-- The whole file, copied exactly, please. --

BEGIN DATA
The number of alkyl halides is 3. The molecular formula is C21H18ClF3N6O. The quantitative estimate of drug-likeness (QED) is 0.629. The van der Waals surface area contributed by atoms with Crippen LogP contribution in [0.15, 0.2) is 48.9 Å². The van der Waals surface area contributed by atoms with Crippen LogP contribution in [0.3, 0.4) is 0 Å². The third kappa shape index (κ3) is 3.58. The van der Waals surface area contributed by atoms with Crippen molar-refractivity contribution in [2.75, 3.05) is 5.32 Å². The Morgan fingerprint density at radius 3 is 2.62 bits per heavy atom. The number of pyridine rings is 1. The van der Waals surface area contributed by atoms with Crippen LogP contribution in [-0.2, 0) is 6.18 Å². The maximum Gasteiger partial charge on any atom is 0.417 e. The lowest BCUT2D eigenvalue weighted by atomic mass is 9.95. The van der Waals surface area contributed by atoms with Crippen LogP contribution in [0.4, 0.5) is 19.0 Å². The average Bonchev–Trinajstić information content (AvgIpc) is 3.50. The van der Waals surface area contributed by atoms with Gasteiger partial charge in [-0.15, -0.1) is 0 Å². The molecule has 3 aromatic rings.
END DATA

The number of alkyl halides is 3. The molecular formula is C21H18ClF3N6O. The quantitative estimate of drug-likeness (QED) is 0.629. The van der Waals surface area contributed by atoms with Crippen LogP contribution in [0.15, 0.2) is 48.9 Å². The van der Waals surface area contributed by atoms with Crippen LogP contribution in [0.3, 0.4) is 0 Å². The third kappa shape index (κ3) is 3.58. The van der Waals surface area contributed by atoms with Crippen molar-refractivity contribution in [2.75, 3.05) is 5.32 Å². The Morgan fingerprint density at radius 3 is 2.62 bits per heavy atom. The number of pyridine rings is 1. The van der Waals surface area contributed by atoms with Crippen LogP contribution in [-0.2, 0) is 6.18 Å². The maximum Gasteiger partial charge on any atom is 0.417 e. The lowest BCUT2D eigenvalue weighted by atomic mass is 9.95. The van der Waals surface area contributed by atoms with Crippen LogP contribution in [0.4, 0.5) is 19.0 Å². The average Bonchev–Trinajstić information content (AvgIpc) is 3.50. The van der Waals surface area contributed by atoms with Gasteiger partial charge in [-0.15, -0.1) is 0 Å². The molecule has 3 aromatic rings.